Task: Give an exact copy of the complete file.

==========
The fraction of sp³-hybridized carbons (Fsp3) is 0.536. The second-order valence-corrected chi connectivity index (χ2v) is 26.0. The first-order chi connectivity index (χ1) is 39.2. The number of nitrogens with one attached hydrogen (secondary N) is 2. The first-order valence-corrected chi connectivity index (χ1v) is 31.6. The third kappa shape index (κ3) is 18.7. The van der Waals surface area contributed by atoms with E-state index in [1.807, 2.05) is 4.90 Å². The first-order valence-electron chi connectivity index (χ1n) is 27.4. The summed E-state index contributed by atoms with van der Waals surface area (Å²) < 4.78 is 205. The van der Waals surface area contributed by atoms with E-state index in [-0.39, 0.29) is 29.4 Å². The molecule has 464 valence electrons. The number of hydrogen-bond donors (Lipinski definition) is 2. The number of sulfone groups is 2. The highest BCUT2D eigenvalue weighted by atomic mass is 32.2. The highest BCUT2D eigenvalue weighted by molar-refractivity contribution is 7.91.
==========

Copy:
The fraction of sp³-hybridized carbons (Fsp3) is 0.536. The second-order valence-corrected chi connectivity index (χ2v) is 26.0. The first-order chi connectivity index (χ1) is 39.2. The number of nitrogens with one attached hydrogen (secondary N) is 2. The first-order valence-corrected chi connectivity index (χ1v) is 31.6. The third kappa shape index (κ3) is 18.7. The van der Waals surface area contributed by atoms with E-state index in [1.807, 2.05) is 4.90 Å². The first-order valence-electron chi connectivity index (χ1n) is 27.4. The summed E-state index contributed by atoms with van der Waals surface area (Å²) < 4.78 is 205. The van der Waals surface area contributed by atoms with E-state index in [-0.39, 0.29) is 29.4 Å². The molecule has 464 valence electrons. The number of hydrogen-bond donors (Lipinski definition) is 2. The number of sulfone groups is 2. The highest BCUT2D eigenvalue weighted by atomic mass is 32.2. The highest BCUT2D eigenvalue weighted by molar-refractivity contribution is 7.91.